The regression analyses were conducted at the regional and all‐region scales and were repeated for forest and nonforest burned areas. Climate effects on wildfire vary among seasons. For example, precipitation can suppress wildfire during and immediately prior to the fire season by increasing fuel moisture but can have the opposite effect in the years prior to the wildfire year by promoting fuel growth in fuel‐limited fire regimes (Swetnam & Betancourt, 1998). We therefore evaluated in a supplemental analysis the correlation between seasonal burned area records and each climate variable during the wildfire year as well as the 2 years prior, averaging each variable over a sliding window of 1–36 months. This supplemental analysis guided our decisions as to the ranges of months to consider when regressing burned‐area records against records of climate data. For example, the period of optimal positive influence on antecedent precipitation is defined as the range of months within the 36‐month period when SPI correlates most positively with the burned area record. To test for an independent relationship between a climate variable (Variable B) and burned area after relationships with another climate variable (Variable A) have been accounted for, we performed a partial regression analysis. Here time series of log(burned area) and Variable B were each regressed against Variable A. Residuals for log(burned area) and Variable B were calculated by subtracting away the linear relationships with Variable A. The two residual time series were then regressed against each other to assess the component of the relationship between burned area and Variable B that is independent of Variable A.
For fall, we evaluated how subseasonal climate conditions affect the daily probability of a large wildfire occurring (defined in each region as the largest 15% of fall wildfires to occur in that region during 1972–2017, as the record of 2018 wildfires was incomplete). Specifically, we used 3‐day means of regionally averaged FM1000 and FFWI as logistic predictors of whether a fall day had at least one large fall wildfire.
We did not control for nonclimate effects on wildfire such as human effects on ignitions, fire suppression, or vegetation cover. Therefore, the climate‐fire relationships that we identified have human impacts embedded within them (e.g., human effects on land cover may influence how wildfire responds to drought). When relevant, we evaluated the stability of fire‐climate relationships during 1972–2018 by comparing regression statistics based on only data from 1792–1999 versus 2000–2018. Similar statistical relationships for both periods would strongly suggest that, while nonclimate factors may influence the fire‐climate relationship in general, these factors (e.g., fuel accumulation due to wildfire suppression) did not cause a change in the fire‐climate relationship during the study period.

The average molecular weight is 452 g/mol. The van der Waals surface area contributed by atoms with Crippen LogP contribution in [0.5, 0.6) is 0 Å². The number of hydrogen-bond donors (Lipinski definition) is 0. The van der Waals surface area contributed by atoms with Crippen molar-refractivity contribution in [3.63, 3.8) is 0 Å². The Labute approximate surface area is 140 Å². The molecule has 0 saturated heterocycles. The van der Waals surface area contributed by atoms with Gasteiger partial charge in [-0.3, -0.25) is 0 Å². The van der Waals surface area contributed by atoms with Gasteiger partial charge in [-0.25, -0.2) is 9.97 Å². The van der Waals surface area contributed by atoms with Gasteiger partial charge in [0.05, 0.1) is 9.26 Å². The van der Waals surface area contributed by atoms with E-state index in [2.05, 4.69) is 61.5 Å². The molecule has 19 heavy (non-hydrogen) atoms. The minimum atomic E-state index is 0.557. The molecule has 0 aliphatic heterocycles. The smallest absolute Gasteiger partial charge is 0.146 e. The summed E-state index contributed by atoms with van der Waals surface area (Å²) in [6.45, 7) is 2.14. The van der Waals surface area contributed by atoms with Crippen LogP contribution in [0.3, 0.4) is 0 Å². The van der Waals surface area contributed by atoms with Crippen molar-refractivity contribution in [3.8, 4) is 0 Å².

2.4 Trend Analysis

We assessed observed and simulated trends in climate records longer than 60 years using a 50‐year low‐pass 10‐point Butterworth filter because anthropogenic climate trends are not linear (e.g., Williams et al., 2015). Trend magnitude is assessed as the final low‐pass filtered value minus the first. For time series of burned area during 1972–2018, we assessed trend slope for log(burned area) using the nonparametric Theil‐Sen estimator, which is more robust to outliers than the least‐squares method (Sen, 1968). For trend significance, we considered (conservatively) all trends to be linear functions of time (not low‐pass filtered), with significance assessed using the nonparametric Spearman's rho and Kendall's tau tests. We only interpreted trends as statistically significant if both tests passed at the 95% confidence level (p < 0.05). We interpreted CMIP5 ensemble‐mean trends as the forced climate response to anthropogenic emissions. To assess significance of anthropogenic trends, we superimposed observed high‐frequency climate variability (50‐year high‐pass filter) onto the CMIP5 ensemble‐mean 50‐year low‐pass filtered trend and then evaluated significance as described above.

3 Results and Discussion

3.1 Historical Trends in Burned Area

Annual burned area across our study regions in California increased significantly (p < 0.01) by 405% during 1972–2018 (Figure 1a). In 2017 and 2018, the total area burned ranked third and first largest during our study period, respectively. This statewide increase was driven by significant increases in North Coast and Sierra Nevada (Figures 1b and 1c). In these regions, annual burned areas increased by 630% and 618%, respectively. Annual burned area did not change significantly in Central and South Coast (Figures 1c and 1d).
The increases in California burned area occurred mainly in summer (May–September), the season when burned areas are largest overall (Figures 1 and S1). All‐region summer burned areas in 2017 and 2018 ranked sixth and second largest, respectively. The summer increases in burned area were most significant (+766%) in forested areas, and these increases were dominated by North Coast and Sierra Nevada, where approximately three quarters of California's forest‐fire area occurred during 1972–2018 (Figure S2 vs. Figure S3). During 1972–2018, the proportion of summer burned area occurring in forest increased significantly (p < 0.01) from a mean of 51% in the 1970s to 71% in the 2010s.
Trends in fall burned area since 1972 generally do not pass significance tests (Figure S1), but fall burned area in 2017 and/or 2018 was much higher than average in all four regions (Figure S1). The general lack of significant trends in fall is partly due to high interannual variability, driven by large wildfires in relatively few years. Despite lack of significant trends, large fall wildfires in North Coast and Sierra Nevada (≥85th percentile among fall wildfires in each region) were 3.8 and 2.3 times more common, respectively, in the second half of the record (1996–2017) than in the first (1972–1995). As was the case for summer, increases in the occurrence of large fall wildfires were observed in North Coast and Sierra Nevada but not for Central or South Coast.